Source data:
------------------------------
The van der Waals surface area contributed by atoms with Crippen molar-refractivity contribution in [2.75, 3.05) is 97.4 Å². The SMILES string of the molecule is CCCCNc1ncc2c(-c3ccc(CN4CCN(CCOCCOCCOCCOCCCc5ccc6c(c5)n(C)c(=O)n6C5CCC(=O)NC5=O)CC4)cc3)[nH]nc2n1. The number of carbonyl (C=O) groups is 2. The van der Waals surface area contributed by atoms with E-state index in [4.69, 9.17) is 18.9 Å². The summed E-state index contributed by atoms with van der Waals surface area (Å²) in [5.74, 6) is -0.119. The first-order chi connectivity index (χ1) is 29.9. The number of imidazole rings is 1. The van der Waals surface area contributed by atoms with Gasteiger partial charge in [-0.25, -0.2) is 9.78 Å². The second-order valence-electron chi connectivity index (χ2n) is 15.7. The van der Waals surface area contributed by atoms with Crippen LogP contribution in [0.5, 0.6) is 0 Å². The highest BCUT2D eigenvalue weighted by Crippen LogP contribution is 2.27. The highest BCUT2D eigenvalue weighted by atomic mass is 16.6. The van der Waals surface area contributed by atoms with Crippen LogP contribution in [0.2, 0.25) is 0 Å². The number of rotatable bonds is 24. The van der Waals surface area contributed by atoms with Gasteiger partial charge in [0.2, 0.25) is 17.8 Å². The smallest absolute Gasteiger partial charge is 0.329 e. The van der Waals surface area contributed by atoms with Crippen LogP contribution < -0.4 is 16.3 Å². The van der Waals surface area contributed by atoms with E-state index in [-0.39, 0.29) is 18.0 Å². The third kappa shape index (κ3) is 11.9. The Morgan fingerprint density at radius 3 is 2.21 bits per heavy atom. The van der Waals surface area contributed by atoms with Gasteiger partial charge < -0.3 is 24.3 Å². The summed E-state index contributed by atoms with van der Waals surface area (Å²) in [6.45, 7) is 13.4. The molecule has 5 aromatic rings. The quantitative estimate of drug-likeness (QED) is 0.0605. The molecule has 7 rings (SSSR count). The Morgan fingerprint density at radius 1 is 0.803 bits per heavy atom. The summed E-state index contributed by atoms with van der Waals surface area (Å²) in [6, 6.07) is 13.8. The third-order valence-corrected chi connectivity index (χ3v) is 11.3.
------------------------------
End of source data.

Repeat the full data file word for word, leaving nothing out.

The van der Waals surface area contributed by atoms with Crippen molar-refractivity contribution in [2.75, 3.05) is 97.4 Å². The SMILES string of the molecule is CCCCNc1ncc2c(-c3ccc(CN4CCN(CCOCCOCCOCCOCCCc5ccc6c(c5)n(C)c(=O)n6C5CCC(=O)NC5=O)CC4)cc3)[nH]nc2n1. The number of carbonyl (C=O) groups is 2. The van der Waals surface area contributed by atoms with E-state index in [4.69, 9.17) is 18.9 Å². The summed E-state index contributed by atoms with van der Waals surface area (Å²) in [5.74, 6) is -0.119. The first-order chi connectivity index (χ1) is 29.9. The number of imidazole rings is 1. The van der Waals surface area contributed by atoms with Gasteiger partial charge in [-0.25, -0.2) is 9.78 Å². The second-order valence-electron chi connectivity index (χ2n) is 15.7. The van der Waals surface area contributed by atoms with Crippen LogP contribution in [0.5, 0.6) is 0 Å². The highest BCUT2D eigenvalue weighted by Crippen LogP contribution is 2.27. The highest BCUT2D eigenvalue weighted by atomic mass is 16.6. The van der Waals surface area contributed by atoms with Crippen LogP contribution in [0.2, 0.25) is 0 Å². The number of rotatable bonds is 24. The van der Waals surface area contributed by atoms with Gasteiger partial charge in [0.2, 0.25) is 17.8 Å². The smallest absolute Gasteiger partial charge is 0.329 e. The van der Waals surface area contributed by atoms with Crippen LogP contribution < -0.4 is 16.3 Å². The van der Waals surface area contributed by atoms with E-state index in [-0.39, 0.29) is 18.0 Å². The third kappa shape index (κ3) is 11.9. The Morgan fingerprint density at radius 3 is 2.21 bits per heavy atom. The van der Waals surface area contributed by atoms with Gasteiger partial charge < -0.3 is 24.3 Å². The summed E-state index contributed by atoms with van der Waals surface area (Å²) in [6.45, 7) is 13.4. The molecule has 5 aromatic rings. The quantitative estimate of drug-likeness (QED) is 0.0605. The molecule has 7 rings (SSSR count). The Morgan fingerprint density at radius 1 is 0.803 bits per heavy atom. The summed E-state index contributed by atoms with van der Waals surface area (Å²) in [6, 6.07) is 13.8. The third-order valence-corrected chi connectivity index (χ3v) is 11.3.